Jane Fonda joins the cast of The Newsroom as Leona Lansing


I was starting to get worried about how The Newsroom was going to stay interesting going through the process of running the big stories of 2010 newscast by newscast, but tonight’s whirlwind recap of six months’ worth of “News Night” made me feel a whole lot better.

Right away (well, right after the overlong opening credits) we could tell this episode was going to be a little different. It opened with a newscast instead of ending with one, and this newscast itself opened with a soliloquy from Will apologizing for how the show was done in the past. I’m quickly learning that these dramatic speeches are just part and parcel of Aaron Sorkin’s writing, but I haven’t decided yet if I like them or not.  I usually end up feeling like I’m getting a lecture from an overzealous and slightly pompous journalism professor.

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This particular speech, which essentially summed up the new mission for the show going forward for viewers, was definitely an improvement on MacKenzie’s grand appeals in the pilot episode, at least. And showing the editing process for Will’s speech during it also served as a great way to get a peek into the staff members’ lives outside the newsroom—Maggie is back with Don, Neal’s with a cute girl that we don’t see again, and Jim is, well, by himself.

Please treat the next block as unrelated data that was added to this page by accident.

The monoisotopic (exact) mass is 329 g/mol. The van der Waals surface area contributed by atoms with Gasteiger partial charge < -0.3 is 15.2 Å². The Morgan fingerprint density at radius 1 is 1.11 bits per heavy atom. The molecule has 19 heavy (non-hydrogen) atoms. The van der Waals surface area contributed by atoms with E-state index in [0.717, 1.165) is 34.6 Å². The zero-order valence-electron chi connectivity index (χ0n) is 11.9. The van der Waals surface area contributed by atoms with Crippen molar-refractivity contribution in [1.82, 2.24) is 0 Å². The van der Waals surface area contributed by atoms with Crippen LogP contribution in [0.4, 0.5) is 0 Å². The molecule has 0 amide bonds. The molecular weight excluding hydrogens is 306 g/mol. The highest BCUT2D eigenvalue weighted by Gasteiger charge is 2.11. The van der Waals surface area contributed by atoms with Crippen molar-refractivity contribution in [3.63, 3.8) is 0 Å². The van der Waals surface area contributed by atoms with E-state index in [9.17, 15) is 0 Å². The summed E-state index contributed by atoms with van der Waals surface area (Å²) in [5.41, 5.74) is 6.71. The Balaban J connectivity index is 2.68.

Also interspersed with the opening speech (and the rest of the episode) is a meeting going on in the fancier corporate part of the building with Charlie, Reese, Jane Fonda’s character (Leona Lansing, and Reese’s mother, as we find out), and various other important-looking extras. Everything about News Night— its ratings, what people are saying about it—is being presented to Leona, the Big Boss. As particular “incidents” are brought up in the meeting, we see the accompanying newsroom goings-on that surrounded those newscasts. I quite like this episode structure; it wouldn’t work every time, obviously, but the choice to compress six months’ worth of time was a good one. If each of these newscasts had been played out as their own episode it would have gotten boring fast.

The newscasts begin on May 4, 2010, with Will pitching his ideas about the Tea Party to Charlie. He wants everyone to realize where the party came from and the radicalization that’s been happening within it. Charlie (who anonymously sent him some polling data to get him started) green lights it. Have I mentioned that I like Charlie?

The rest of May passes by in an Elvis Presley-backed montage of Will systematically confronting Tea Party members on air about their conflicting beliefs. I have to admit, it does come off a little like an attack on the GOP (as Leona later points out), but Will does his best to keep it all about the facts in keeping with the whole mission of News Night 2.0.

When the board meeting gets to June 2, 2010, Charlie reveals that Will was a prosecutor before becoming a news anchor; he graduated college at 19, law school at 21, and had a 94% conviction rate when he was a lawyer in Brooklyn. If that doesn’t make you feel like a bit of a slacker, I don’t know what would.